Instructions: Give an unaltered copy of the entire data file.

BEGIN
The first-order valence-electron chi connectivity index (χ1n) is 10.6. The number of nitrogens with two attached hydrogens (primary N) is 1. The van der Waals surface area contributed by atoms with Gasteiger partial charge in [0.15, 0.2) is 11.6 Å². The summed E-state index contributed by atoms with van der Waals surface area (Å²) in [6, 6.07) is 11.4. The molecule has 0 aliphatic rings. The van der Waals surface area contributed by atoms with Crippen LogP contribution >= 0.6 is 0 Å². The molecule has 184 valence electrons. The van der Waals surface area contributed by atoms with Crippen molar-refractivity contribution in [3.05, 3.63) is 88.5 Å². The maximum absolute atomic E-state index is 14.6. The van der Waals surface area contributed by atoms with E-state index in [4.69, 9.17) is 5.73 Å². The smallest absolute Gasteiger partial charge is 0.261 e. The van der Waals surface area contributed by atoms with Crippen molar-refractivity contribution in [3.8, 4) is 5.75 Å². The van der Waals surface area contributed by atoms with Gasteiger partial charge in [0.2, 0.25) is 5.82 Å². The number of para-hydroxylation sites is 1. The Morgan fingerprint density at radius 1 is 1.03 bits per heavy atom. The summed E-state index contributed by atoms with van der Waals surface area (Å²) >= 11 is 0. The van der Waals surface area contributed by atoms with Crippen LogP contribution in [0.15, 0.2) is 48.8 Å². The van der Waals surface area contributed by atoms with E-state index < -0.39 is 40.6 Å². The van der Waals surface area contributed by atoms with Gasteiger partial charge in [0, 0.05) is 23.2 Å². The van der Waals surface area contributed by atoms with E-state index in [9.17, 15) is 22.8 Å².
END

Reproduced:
The first-order valence-electron chi connectivity index (χ1n) is 10.6. The number of nitrogens with two attached hydrogens (primary N) is 1. The van der Waals surface area contributed by atoms with Gasteiger partial charge in [0.15, 0.2) is 11.6 Å². The summed E-state index contributed by atoms with van der Waals surface area (Å²) in [6, 6.07) is 11.4. The molecule has 0 aliphatic rings. The van der Waals surface area contributed by atoms with Crippen LogP contribution >= 0.6 is 0 Å². The molecule has 184 valence electrons. The van der Waals surface area contributed by atoms with Crippen molar-refractivity contribution in [3.05, 3.63) is 88.5 Å². The maximum absolute atomic E-state index is 14.6. The van der Waals surface area contributed by atoms with E-state index in [4.69, 9.17) is 5.73 Å². The smallest absolute Gasteiger partial charge is 0.261 e. The van der Waals surface area contributed by atoms with Crippen molar-refractivity contribution in [3.8, 4) is 5.75 Å². The van der Waals surface area contributed by atoms with Gasteiger partial charge in [0.2, 0.25) is 5.82 Å². The number of para-hydroxylation sites is 1. The Morgan fingerprint density at radius 1 is 1.03 bits per heavy atom. The summed E-state index contributed by atoms with van der Waals surface area (Å²) >= 11 is 0. The van der Waals surface area contributed by atoms with Crippen LogP contribution in [0.15, 0.2) is 48.8 Å². The van der Waals surface area contributed by atoms with E-state index < -0.39 is 40.6 Å². The van der Waals surface area contributed by atoms with Gasteiger partial charge in [0, 0.05) is 23.2 Å². The van der Waals surface area contributed by atoms with E-state index in [9.17, 15) is 22.8 Å².